Dr. Wasif explains if a woman will be awake during the nipple-sparing mastectomy procedure and describes the surgery.
No, absolutely not. This is a, you have to be completely under and you won’t feel anything; you won’t remember anything.
So let me walk you through what would happen with this kind of a procedure. We generally do this in concert with the plastic surgeons and the procedure starts with a small incision and around the nipple itself.
The length of the surgery varies, but it’s usually about an hour and a half to maybe two hours and most of the time the plastic surgeon will perform a reconstruction at the same time, and that’s really what takes the bulk of time and depending on what kind of reconstruction the plastic surgeons are doing, that would add another four to five hours to the surgery.
But for then nipple-sparing mastectomy itself, you are talking about an hour and a half to two hours maybe. Afterwards what you can expect is you will have a significant amount of numbness around the nipple and around the anterior part, or which is the front part, of your breast itself. Sometimes some of that sensation comes back, but in many cases it can be permanent.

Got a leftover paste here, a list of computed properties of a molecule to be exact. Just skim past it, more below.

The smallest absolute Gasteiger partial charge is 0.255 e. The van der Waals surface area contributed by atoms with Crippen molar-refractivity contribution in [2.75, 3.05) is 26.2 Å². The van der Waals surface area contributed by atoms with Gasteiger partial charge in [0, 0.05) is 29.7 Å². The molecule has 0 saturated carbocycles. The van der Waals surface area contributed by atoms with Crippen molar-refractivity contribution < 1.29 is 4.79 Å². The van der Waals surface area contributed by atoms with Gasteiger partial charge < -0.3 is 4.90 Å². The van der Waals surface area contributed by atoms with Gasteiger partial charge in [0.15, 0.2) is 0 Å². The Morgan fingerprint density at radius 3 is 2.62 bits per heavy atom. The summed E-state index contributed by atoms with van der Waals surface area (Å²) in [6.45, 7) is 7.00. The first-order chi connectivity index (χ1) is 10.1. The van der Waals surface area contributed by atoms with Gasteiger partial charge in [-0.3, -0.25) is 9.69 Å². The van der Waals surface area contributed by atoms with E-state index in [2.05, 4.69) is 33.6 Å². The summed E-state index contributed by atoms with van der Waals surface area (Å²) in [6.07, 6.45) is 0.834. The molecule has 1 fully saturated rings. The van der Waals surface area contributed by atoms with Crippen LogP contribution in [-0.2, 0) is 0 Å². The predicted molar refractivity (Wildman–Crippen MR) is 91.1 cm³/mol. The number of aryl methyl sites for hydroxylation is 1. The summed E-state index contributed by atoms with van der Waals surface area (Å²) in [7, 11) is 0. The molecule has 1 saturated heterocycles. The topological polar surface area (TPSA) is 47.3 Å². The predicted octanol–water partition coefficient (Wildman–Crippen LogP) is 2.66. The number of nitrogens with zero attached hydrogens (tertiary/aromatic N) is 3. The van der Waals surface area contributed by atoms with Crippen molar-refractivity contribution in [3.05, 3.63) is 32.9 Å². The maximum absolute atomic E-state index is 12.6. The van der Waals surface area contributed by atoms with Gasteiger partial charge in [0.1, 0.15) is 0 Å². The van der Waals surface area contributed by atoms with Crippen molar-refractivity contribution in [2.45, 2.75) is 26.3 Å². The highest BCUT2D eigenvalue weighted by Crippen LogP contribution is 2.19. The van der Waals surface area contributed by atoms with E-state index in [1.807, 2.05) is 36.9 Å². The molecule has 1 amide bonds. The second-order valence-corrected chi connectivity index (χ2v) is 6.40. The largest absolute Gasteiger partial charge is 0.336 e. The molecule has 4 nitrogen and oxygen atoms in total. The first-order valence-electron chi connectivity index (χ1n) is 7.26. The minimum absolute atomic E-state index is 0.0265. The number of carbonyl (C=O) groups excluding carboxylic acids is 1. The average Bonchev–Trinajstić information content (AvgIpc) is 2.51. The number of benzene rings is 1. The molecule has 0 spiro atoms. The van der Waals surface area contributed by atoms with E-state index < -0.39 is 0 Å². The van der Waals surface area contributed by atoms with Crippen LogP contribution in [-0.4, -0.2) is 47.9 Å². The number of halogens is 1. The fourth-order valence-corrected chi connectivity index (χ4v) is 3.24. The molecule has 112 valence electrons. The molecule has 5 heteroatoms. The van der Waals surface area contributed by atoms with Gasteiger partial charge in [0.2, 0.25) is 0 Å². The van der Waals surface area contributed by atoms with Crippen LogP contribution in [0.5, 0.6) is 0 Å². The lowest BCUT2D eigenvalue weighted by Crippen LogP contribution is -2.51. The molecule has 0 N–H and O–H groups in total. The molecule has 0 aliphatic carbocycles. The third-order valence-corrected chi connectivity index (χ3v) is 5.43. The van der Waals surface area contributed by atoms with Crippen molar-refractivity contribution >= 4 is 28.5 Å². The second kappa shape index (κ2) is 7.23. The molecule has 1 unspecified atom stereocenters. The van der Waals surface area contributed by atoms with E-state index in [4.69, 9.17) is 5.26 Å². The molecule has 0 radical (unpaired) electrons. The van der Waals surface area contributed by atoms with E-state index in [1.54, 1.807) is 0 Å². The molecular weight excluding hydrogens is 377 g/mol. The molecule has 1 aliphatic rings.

The biggest danger and the biggest fear we have with a nipple-sparing mastectomy is that we interrupt the blood supply of the nipple and that the nipple doesn’t survive. As we get, over the years, as we’ve gotten more experience with the procedure that rarely happens. It still happens about 5 to 10% of the time, in which case you have to have the nipple removed and then you have it reconstructed the old fashion way, but that is just something to keep in mind.
A lot of the times you will notice some color differences between the nipple that we preserved and your other nipple and that eventually also resolves, which probably over the course of a couple of months.
About Dr. Nabil Wasif, M.D.:
Dr. Nabil Wasif, M.D., is a general surgeon at Mayo Clinic in Arizona, certified by the American Board of Surgery. He graduated from Aga Khan University Medical College in Pakistan and completed his residency in general surgeon at New York Presbyterian Hospital-Cornell in New York. His interests include surgical oncology, general surgery, GI oncology, breast cancer, melanoma, and sarcomas.